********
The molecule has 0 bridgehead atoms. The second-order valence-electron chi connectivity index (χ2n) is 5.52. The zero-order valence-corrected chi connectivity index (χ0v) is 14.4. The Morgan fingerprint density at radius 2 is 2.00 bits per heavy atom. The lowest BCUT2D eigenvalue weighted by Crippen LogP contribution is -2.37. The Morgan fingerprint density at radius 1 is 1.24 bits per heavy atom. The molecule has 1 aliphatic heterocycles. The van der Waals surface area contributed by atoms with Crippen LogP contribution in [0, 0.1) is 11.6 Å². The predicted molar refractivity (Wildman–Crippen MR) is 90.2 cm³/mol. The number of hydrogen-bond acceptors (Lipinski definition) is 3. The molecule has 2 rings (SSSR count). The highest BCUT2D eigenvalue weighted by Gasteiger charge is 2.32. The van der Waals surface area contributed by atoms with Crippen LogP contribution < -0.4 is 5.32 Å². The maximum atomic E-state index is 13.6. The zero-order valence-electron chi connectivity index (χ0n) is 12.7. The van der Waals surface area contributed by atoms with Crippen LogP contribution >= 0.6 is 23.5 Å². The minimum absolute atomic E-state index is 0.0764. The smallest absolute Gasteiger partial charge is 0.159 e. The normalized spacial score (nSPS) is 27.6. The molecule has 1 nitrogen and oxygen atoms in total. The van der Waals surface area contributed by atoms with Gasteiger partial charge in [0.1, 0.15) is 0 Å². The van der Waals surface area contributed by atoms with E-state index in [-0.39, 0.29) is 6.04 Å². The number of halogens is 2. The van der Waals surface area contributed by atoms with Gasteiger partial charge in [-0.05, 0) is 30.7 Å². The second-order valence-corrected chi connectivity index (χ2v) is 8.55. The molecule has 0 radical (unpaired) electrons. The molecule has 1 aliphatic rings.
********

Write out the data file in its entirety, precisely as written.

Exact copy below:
The molecule has 0 bridgehead atoms. The second-order valence-electron chi connectivity index (χ2n) is 5.52. The zero-order valence-corrected chi connectivity index (χ0v) is 14.4. The Morgan fingerprint density at radius 2 is 2.00 bits per heavy atom. The lowest BCUT2D eigenvalue weighted by Crippen LogP contribution is -2.37. The Morgan fingerprint density at radius 1 is 1.24 bits per heavy atom. The molecule has 1 aliphatic heterocycles. The van der Waals surface area contributed by atoms with Crippen LogP contribution in [0, 0.1) is 11.6 Å². The predicted molar refractivity (Wildman–Crippen MR) is 90.2 cm³/mol. The number of hydrogen-bond acceptors (Lipinski definition) is 3. The molecule has 2 rings (SSSR count). The highest BCUT2D eigenvalue weighted by Gasteiger charge is 2.32. The van der Waals surface area contributed by atoms with Crippen LogP contribution < -0.4 is 5.32 Å². The maximum atomic E-state index is 13.6. The zero-order valence-electron chi connectivity index (χ0n) is 12.7. The van der Waals surface area contributed by atoms with Crippen LogP contribution >= 0.6 is 23.5 Å². The minimum absolute atomic E-state index is 0.0764. The smallest absolute Gasteiger partial charge is 0.159 e. The normalized spacial score (nSPS) is 27.6. The molecule has 1 nitrogen and oxygen atoms in total. The van der Waals surface area contributed by atoms with Gasteiger partial charge in [0.1, 0.15) is 0 Å². The van der Waals surface area contributed by atoms with E-state index in [-0.39, 0.29) is 6.04 Å². The number of halogens is 2. The van der Waals surface area contributed by atoms with Gasteiger partial charge in [-0.05, 0) is 30.7 Å². The second-order valence-corrected chi connectivity index (χ2v) is 8.55. The molecule has 0 radical (unpaired) electrons. The molecule has 1 aliphatic rings.